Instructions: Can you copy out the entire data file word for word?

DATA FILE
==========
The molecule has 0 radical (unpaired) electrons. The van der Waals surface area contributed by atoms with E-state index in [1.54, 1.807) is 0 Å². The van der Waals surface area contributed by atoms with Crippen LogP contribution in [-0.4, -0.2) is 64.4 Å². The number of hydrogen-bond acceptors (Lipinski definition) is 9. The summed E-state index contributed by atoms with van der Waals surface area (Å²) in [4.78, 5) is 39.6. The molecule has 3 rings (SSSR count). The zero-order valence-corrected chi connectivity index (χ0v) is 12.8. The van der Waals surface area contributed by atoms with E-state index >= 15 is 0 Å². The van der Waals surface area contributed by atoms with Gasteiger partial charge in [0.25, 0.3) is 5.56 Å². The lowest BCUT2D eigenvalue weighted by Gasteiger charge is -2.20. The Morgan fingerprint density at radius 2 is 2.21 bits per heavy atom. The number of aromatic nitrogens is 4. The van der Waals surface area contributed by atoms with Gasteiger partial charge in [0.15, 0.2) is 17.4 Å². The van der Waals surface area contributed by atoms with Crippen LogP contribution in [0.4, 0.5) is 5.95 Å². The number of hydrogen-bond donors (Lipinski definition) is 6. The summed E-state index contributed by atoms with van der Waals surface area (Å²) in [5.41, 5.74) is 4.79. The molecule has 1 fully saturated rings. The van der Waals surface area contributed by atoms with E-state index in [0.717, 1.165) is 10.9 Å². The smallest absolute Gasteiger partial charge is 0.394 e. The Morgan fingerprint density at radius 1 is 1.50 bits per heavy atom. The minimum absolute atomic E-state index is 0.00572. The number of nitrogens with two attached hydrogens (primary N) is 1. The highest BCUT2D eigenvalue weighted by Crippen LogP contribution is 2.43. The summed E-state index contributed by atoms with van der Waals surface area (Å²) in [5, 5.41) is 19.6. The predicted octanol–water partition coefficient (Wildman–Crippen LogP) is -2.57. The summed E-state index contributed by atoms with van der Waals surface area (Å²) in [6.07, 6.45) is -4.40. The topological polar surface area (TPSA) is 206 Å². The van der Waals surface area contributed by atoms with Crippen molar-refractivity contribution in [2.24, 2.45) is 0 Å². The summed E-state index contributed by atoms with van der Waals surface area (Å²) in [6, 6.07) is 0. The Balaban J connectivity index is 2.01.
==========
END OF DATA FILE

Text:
The molecule has 0 radical (unpaired) electrons. The van der Waals surface area contributed by atoms with E-state index in [1.54, 1.807) is 0 Å². The van der Waals surface area contributed by atoms with Crippen LogP contribution in [-0.4, -0.2) is 64.4 Å². The number of hydrogen-bond acceptors (Lipinski definition) is 9. The summed E-state index contributed by atoms with van der Waals surface area (Å²) in [4.78, 5) is 39.6. The molecule has 3 rings (SSSR count). The zero-order valence-corrected chi connectivity index (χ0v) is 12.8. The van der Waals surface area contributed by atoms with E-state index >= 15 is 0 Å². The van der Waals surface area contributed by atoms with Gasteiger partial charge in [0.25, 0.3) is 5.56 Å². The lowest BCUT2D eigenvalue weighted by Gasteiger charge is -2.20. The Morgan fingerprint density at radius 2 is 2.21 bits per heavy atom. The number of aromatic nitrogens is 4. The van der Waals surface area contributed by atoms with Gasteiger partial charge in [0.15, 0.2) is 17.4 Å². The van der Waals surface area contributed by atoms with Crippen LogP contribution in [0.4, 0.5) is 5.95 Å². The number of hydrogen-bond donors (Lipinski definition) is 6. The summed E-state index contributed by atoms with van der Waals surface area (Å²) in [5.41, 5.74) is 4.79. The molecule has 1 fully saturated rings. The van der Waals surface area contributed by atoms with E-state index in [0.717, 1.165) is 10.9 Å². The smallest absolute Gasteiger partial charge is 0.394 e. The Morgan fingerprint density at radius 1 is 1.50 bits per heavy atom. The minimum absolute atomic E-state index is 0.00572. The number of nitrogens with two attached hydrogens (primary N) is 1. The highest BCUT2D eigenvalue weighted by Crippen LogP contribution is 2.43. The summed E-state index contributed by atoms with van der Waals surface area (Å²) in [5, 5.41) is 19.6. The predicted octanol–water partition coefficient (Wildman–Crippen LogP) is -2.57. The summed E-state index contributed by atoms with van der Waals surface area (Å²) in [6.07, 6.45) is -4.40. The topological polar surface area (TPSA) is 206 Å². The van der Waals surface area contributed by atoms with Crippen molar-refractivity contribution in [2.24, 2.45) is 0 Å². The summed E-state index contributed by atoms with van der Waals surface area (Å²) in [6, 6.07) is 0. The Balaban J connectivity index is 2.01.